The Winners: A dozen programs with a million or more viewers with Nine the winner of the first night of ratings after Easter, and Ten. Seven News though was the most watched program with 1.649 million people, from 60 Minutes at 7.30pm with 1.509 million and Seven’s The Force returned at 8pm with 1.482 million. Nine News was fourth with 1.380 million and the US version of Border Security called Domestic Security USA was fifth with 1.366 million people. Nine’s Domestic Blitz was sixth with a solid 1.292 million people and The Biggest Loser Weigh-In from 6.30pm to 7.30pm averaged 1.193 million people. Nine’s CSI averaged 1.178 million at 8.30pm and Ten’s So You Think You Can Dance Australia averaged 1.149 million at 7.30pm to 9pm. Seven’s Bones averaged 1.105 million at 8.30pm, Nine’s CSI Miami at 9.30pm, 1.038 million and Sunday Night scraped in to the list in 12th with 1.036 million. Rove averaged 954,000 at 9pm.
The Losers: Beyond The Darklands on Seven at 9.30pm: 685,000. Tired TV again, thinking that viewers would lap up every frame of “true crime” material after the success of Underbelly, Crime Investigation Australia and the Gangs of Oz series. Who cares? Nine started a program, The Evidence, at 10.30pm: worse than the Beyond The Darklands rubbish on Seven. 539,000 for the Nine program. Guerrilla Gardeners at 6pm on Ten, 396,000. The audience halved from Wednesday night, probably because not many people knew of the switch, hopefully. Dexter, 529,000 at 10.10pm on Ten. Dirt Game on the ABC at 8.30pm: 769,000.
News & CA: Seven News again won nationally, but lost Sydney where the NRL lead in helped Nine. But not in Brisbane. The 7pm ABC News averaged 966,000. Ten News, 636,000. SBS News at 6.30pm, 193,000. In the morning Weekend Sunrise, 457,000, Today on Sunday 239,000. Insiders 189,000, Inside Business, 209,000 and Offsiders, 184,000. Meet the Press on Ten, 74,000. Landline on the ABC at Noon, 290,000. Dateline on SBS at 8.30pm, 186,000.
The Stats: Nine won with a share of 29.7% (28.3%) for All People 6pm to midnight. Ten was next with 25.5% (21.9%) With Seven next on 25.4% (24.6%) with the ABC on 14.6% (21.0%) and SBS with 4.8% (4.3%). Nine won everywhere bar Perth. In regional markets WIN/NBN won for Nine with 31.1%, from Prime/7Qld with 26.7%, Southern Cross on 21.0%, the ABC on 15.5% and SBS on 5.7%.
Glenn Dyer’s comments: Seven won last week after the draw the week before. The ABC did very well, especially on Saturday night when it won prime time from Ten, with Seven third and Nine fourth. Nine and Seven didn’t care because it was the last night of non-ratings.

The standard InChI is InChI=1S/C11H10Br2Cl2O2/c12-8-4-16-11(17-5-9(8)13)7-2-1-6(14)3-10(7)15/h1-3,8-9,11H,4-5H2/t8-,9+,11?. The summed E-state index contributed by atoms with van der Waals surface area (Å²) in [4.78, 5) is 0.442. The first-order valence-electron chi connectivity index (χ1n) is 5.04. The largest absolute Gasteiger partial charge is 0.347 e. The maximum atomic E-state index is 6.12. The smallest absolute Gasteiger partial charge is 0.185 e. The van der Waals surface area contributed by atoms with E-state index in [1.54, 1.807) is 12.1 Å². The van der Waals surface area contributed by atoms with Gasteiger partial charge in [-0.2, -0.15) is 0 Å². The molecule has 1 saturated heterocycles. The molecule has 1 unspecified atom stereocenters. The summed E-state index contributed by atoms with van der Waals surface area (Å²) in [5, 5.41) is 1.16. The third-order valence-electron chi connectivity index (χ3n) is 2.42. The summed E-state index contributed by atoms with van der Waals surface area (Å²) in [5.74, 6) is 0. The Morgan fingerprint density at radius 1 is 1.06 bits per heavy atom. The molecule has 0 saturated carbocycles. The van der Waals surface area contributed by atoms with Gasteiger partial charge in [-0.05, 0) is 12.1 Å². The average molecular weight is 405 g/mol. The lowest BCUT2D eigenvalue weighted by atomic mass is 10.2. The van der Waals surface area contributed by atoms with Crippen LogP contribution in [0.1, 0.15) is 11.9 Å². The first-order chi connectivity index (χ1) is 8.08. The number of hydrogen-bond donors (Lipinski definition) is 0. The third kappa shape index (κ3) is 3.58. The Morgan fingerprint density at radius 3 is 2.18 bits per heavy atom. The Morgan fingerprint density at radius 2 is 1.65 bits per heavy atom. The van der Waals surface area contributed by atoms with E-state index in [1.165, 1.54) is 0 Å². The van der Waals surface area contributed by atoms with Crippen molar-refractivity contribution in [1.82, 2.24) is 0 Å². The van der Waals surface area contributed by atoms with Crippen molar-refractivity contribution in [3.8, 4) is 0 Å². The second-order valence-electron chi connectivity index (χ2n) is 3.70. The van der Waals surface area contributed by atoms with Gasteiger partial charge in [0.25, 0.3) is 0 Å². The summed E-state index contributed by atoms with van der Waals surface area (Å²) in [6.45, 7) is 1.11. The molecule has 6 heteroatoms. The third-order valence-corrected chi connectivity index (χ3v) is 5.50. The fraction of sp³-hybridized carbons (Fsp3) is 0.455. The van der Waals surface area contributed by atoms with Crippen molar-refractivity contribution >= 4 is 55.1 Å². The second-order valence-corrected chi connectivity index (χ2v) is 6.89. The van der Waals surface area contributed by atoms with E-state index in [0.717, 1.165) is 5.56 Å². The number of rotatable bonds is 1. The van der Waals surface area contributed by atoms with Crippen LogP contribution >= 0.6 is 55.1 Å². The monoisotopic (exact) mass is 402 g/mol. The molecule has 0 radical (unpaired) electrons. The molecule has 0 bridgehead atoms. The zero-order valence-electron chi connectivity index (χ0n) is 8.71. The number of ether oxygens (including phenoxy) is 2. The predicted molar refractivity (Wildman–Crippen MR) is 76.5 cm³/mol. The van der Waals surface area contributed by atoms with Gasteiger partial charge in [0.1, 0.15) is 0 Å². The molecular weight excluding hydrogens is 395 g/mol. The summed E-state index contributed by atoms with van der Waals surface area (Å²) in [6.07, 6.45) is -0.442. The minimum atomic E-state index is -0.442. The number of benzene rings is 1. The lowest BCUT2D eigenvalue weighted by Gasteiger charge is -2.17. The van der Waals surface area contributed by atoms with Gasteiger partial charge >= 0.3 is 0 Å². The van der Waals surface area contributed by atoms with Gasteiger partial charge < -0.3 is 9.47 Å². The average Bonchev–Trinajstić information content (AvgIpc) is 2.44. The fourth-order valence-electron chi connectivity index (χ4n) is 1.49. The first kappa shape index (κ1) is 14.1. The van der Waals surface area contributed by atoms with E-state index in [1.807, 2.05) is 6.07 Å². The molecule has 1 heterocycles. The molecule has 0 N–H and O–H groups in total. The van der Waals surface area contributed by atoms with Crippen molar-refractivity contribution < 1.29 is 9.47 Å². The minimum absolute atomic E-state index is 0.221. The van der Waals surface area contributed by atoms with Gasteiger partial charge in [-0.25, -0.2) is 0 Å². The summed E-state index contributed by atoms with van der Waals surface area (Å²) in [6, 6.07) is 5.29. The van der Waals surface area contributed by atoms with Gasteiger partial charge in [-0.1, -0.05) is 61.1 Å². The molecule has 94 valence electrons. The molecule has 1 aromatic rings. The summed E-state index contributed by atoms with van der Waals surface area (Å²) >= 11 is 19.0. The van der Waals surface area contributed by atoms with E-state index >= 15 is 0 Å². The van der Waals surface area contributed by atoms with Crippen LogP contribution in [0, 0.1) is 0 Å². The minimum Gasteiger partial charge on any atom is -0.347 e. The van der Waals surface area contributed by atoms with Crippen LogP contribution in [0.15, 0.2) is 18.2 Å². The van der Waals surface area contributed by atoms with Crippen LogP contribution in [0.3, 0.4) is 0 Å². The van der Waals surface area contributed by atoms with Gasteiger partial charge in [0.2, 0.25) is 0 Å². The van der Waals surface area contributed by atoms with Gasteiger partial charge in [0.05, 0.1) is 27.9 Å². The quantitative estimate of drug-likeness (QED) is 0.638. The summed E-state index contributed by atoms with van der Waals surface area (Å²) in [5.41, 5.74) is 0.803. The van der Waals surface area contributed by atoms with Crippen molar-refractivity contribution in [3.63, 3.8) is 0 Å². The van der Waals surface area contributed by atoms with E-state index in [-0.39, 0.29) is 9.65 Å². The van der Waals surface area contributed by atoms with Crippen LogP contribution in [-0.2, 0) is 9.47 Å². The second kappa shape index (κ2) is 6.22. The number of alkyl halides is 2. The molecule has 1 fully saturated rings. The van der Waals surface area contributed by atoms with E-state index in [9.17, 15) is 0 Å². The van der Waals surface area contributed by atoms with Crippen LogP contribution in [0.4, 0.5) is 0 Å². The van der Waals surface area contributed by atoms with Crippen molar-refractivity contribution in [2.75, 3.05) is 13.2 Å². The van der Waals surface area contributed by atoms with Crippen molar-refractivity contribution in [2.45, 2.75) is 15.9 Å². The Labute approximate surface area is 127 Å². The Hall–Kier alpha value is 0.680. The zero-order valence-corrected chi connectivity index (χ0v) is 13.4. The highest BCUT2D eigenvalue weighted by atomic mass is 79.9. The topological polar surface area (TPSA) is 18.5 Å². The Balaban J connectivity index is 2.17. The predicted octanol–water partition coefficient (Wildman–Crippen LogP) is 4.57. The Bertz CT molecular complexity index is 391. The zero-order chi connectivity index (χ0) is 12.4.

Dennis Commetti on Seven’s Sunday afternoon AFL coverage yesterday had the sledge of the weekend: After Richmond’s Matthew Richardson has muffed an easy shot for goal in the second quarter, Commetti said something along the lines that consistency and Matthew Richardson was like Michael Jackson accusing the rest of the Jackson Five of erratic behaviour. Very good.
A win for Nine and Ten last night with Seven squeezed. Sunday Night at 6.30pm was the weak point: fancy having a story on UFOs in this day and age? Sunday Night last night was a tarted up version of Today Tonight (next week exclusive crop circles?) 60 Minutes was a superior version of ACA with its lightweight line up. 1.5 million people watched. There was more cred in a Seven News story which attempted to chase a claimed Australian private army owner down in Dubai. That story had more meat in a couple of minutes than Sunday Night or 60 minutes had in two hours (actually around 87 minutes of 120 minutes). Tired, cost cutting TV at its best.
Ten won 16 to 39 and 18 to 49 because of The Biggest Loser and So You Think You Can Dance Australia. Elsewhere, there was more choice, but it was hardly earth shattering TV. Dirt Game on the ABC was an honest first up effort.
PS: Ten’s HD broadcast of the Formula 1 Grand Prix from China on One, 143,000 live at 5pm. It out-rated SBS and became the 5th most watched network for a brief time. 146,000 on the Main Channel in replay at 11.15pm. That was a very interesting result where the HD audience almost topped the main channel. It’s the biggest audience so far on the Network’s HD Channel. Both SBS and Ten One are commercial (or semi-commercial networks). There’s obviously latent interest in the free to air audience for sport. The F1 race lasted two hours, which is a big ask. It was the 75th most watched program on all free to air networks yesterday.
TONIGHT: Eddie McGuire is back on Nine at 5.30pm with a remake of Who Wants To Be A Millionaire up against Seven’s Deal or No Deal. It’s called Hot Seat. Nine is trying to boost viewing audiences for its 6pm news and ACA with a limited run of the reworked Millionaire. Deal or No Deal on Seven at 5.30pm has improved the chance of winning the $200,000 top prize by having two $200,000 cases. Eddie should get an initial push, but how long last it will be will be problematic with the same news services and unchanged ACA (except for the new reddish set which has failed).
Apart from the McGuire return, SBS dips into the archives of the BBC for another Top Gear. Nine debuts two new series: You Saved My Life at 7.30pm, which is tear jerker and at 8pm, Missing Pieces, which is Find My Family on Seven in rip-off. Hosted by Peter Overton. That’s a Network role, his main gig is being ignored in Sydney by the TV audience hosting the 6pm News.
Seven has How I Met Your Mother, Scrubs, Desperate Housewives and Brothers and Sisters. Hardly inspiring.
Ten has The Biggest Loser and So You Think You Can Dance Australia, Good News Week and a repeat of NCIS.
The ABC has Spooks at 9.35pm after Four Corners and Media Watch and Australian Story at 8pm.
Source: OzTAM, TV Networks reports